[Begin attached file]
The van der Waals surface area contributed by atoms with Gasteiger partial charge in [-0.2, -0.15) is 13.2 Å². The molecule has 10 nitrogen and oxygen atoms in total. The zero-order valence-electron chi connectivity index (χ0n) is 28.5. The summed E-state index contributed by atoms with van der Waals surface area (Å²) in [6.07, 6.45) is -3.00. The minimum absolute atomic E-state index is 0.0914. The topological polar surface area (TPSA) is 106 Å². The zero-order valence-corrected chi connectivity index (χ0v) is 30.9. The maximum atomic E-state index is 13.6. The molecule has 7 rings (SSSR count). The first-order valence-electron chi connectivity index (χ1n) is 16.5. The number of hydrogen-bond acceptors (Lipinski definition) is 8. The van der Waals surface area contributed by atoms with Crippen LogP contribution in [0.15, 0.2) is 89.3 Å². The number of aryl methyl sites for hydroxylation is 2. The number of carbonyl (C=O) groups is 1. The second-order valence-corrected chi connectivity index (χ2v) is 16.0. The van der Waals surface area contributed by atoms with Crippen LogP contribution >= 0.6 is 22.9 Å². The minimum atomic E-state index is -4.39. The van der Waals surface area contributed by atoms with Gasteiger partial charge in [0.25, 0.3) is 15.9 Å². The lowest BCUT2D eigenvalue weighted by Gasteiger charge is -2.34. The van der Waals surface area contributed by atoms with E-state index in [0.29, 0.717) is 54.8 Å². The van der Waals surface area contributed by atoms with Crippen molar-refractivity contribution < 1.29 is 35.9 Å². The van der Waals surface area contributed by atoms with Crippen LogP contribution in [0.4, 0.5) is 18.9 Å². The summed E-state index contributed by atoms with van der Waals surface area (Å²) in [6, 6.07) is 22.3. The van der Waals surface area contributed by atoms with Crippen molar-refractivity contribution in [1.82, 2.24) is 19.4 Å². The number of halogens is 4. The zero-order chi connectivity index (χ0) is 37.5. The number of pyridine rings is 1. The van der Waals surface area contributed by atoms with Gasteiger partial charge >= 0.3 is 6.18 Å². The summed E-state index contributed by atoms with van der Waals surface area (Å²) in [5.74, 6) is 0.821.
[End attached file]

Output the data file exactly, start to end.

The van der Waals surface area contributed by atoms with Gasteiger partial charge in [-0.2, -0.15) is 13.2 Å². The molecule has 10 nitrogen and oxygen atoms in total. The zero-order valence-electron chi connectivity index (χ0n) is 28.5. The summed E-state index contributed by atoms with van der Waals surface area (Å²) in [6.07, 6.45) is -3.00. The minimum absolute atomic E-state index is 0.0914. The topological polar surface area (TPSA) is 106 Å². The zero-order valence-corrected chi connectivity index (χ0v) is 30.9. The maximum atomic E-state index is 13.6. The molecule has 7 rings (SSSR count). The first-order valence-electron chi connectivity index (χ1n) is 16.5. The number of hydrogen-bond acceptors (Lipinski definition) is 8. The van der Waals surface area contributed by atoms with Crippen LogP contribution in [0.15, 0.2) is 89.3 Å². The number of aryl methyl sites for hydroxylation is 2. The number of carbonyl (C=O) groups is 1. The second-order valence-corrected chi connectivity index (χ2v) is 16.0. The van der Waals surface area contributed by atoms with Crippen LogP contribution >= 0.6 is 22.9 Å². The minimum atomic E-state index is -4.39. The van der Waals surface area contributed by atoms with Gasteiger partial charge in [0.25, 0.3) is 15.9 Å². The lowest BCUT2D eigenvalue weighted by Gasteiger charge is -2.34. The van der Waals surface area contributed by atoms with E-state index in [0.29, 0.717) is 54.8 Å². The van der Waals surface area contributed by atoms with Crippen molar-refractivity contribution < 1.29 is 35.9 Å². The van der Waals surface area contributed by atoms with Crippen LogP contribution in [0.4, 0.5) is 18.9 Å². The summed E-state index contributed by atoms with van der Waals surface area (Å²) in [6, 6.07) is 22.3. The van der Waals surface area contributed by atoms with Crippen molar-refractivity contribution in [1.82, 2.24) is 19.4 Å². The number of halogens is 4. The zero-order chi connectivity index (χ0) is 37.5. The number of pyridine rings is 1. The van der Waals surface area contributed by atoms with Gasteiger partial charge >= 0.3 is 6.18 Å². The summed E-state index contributed by atoms with van der Waals surface area (Å²) in [5.74, 6) is 0.821.